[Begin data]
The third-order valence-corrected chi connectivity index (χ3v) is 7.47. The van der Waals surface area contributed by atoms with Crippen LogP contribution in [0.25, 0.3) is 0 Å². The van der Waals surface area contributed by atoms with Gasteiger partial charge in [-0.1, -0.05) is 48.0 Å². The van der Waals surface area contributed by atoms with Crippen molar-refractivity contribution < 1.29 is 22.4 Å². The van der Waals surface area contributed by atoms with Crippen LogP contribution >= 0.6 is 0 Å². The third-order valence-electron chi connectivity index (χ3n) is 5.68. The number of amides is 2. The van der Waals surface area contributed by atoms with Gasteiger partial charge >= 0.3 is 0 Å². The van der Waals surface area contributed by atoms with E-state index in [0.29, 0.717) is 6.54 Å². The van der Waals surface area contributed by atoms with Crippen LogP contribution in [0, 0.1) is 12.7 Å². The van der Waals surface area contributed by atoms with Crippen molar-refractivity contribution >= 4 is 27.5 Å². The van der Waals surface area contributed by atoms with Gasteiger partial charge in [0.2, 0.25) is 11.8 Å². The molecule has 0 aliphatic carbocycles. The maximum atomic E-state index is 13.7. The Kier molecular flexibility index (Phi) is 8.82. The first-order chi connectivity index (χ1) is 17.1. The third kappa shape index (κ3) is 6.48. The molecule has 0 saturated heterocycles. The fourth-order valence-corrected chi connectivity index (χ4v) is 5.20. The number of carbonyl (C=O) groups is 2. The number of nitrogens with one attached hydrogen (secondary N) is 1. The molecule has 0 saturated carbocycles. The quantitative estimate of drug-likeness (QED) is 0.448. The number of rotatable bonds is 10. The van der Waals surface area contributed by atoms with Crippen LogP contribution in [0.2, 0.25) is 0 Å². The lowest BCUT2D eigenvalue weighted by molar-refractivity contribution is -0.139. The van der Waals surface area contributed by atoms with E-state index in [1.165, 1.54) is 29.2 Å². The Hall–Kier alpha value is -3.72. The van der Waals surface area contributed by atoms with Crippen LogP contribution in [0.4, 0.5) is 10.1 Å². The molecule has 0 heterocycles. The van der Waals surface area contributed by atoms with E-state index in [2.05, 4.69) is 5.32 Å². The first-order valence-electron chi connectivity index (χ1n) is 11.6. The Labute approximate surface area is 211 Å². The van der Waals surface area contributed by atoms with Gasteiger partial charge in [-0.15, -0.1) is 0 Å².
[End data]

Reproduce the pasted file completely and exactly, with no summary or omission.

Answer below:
The third-order valence-corrected chi connectivity index (χ3v) is 7.47. The van der Waals surface area contributed by atoms with Crippen LogP contribution in [0.25, 0.3) is 0 Å². The van der Waals surface area contributed by atoms with Gasteiger partial charge in [-0.1, -0.05) is 48.0 Å². The van der Waals surface area contributed by atoms with Crippen molar-refractivity contribution < 1.29 is 22.4 Å². The van der Waals surface area contributed by atoms with Crippen LogP contribution >= 0.6 is 0 Å². The third-order valence-electron chi connectivity index (χ3n) is 5.68. The number of amides is 2. The van der Waals surface area contributed by atoms with Gasteiger partial charge >= 0.3 is 0 Å². The van der Waals surface area contributed by atoms with E-state index in [0.29, 0.717) is 6.54 Å². The van der Waals surface area contributed by atoms with Crippen LogP contribution in [0, 0.1) is 12.7 Å². The van der Waals surface area contributed by atoms with Crippen molar-refractivity contribution >= 4 is 27.5 Å². The van der Waals surface area contributed by atoms with Gasteiger partial charge in [0.2, 0.25) is 11.8 Å². The molecule has 0 aliphatic carbocycles. The maximum atomic E-state index is 13.7. The Kier molecular flexibility index (Phi) is 8.82. The first-order chi connectivity index (χ1) is 17.1. The third kappa shape index (κ3) is 6.48. The molecule has 0 saturated heterocycles. The fourth-order valence-corrected chi connectivity index (χ4v) is 5.20. The number of carbonyl (C=O) groups is 2. The number of nitrogens with one attached hydrogen (secondary N) is 1. The molecule has 0 saturated carbocycles. The quantitative estimate of drug-likeness (QED) is 0.448. The number of rotatable bonds is 10. The van der Waals surface area contributed by atoms with Crippen LogP contribution in [0.2, 0.25) is 0 Å². The lowest BCUT2D eigenvalue weighted by molar-refractivity contribution is -0.139. The van der Waals surface area contributed by atoms with E-state index in [1.165, 1.54) is 29.2 Å². The Hall–Kier alpha value is -3.72. The van der Waals surface area contributed by atoms with Crippen LogP contribution in [0.4, 0.5) is 10.1 Å². The molecule has 0 heterocycles. The van der Waals surface area contributed by atoms with E-state index in [2.05, 4.69) is 5.32 Å². The first-order valence-electron chi connectivity index (χ1n) is 11.6. The Labute approximate surface area is 211 Å². The van der Waals surface area contributed by atoms with Gasteiger partial charge in [-0.15, -0.1) is 0 Å².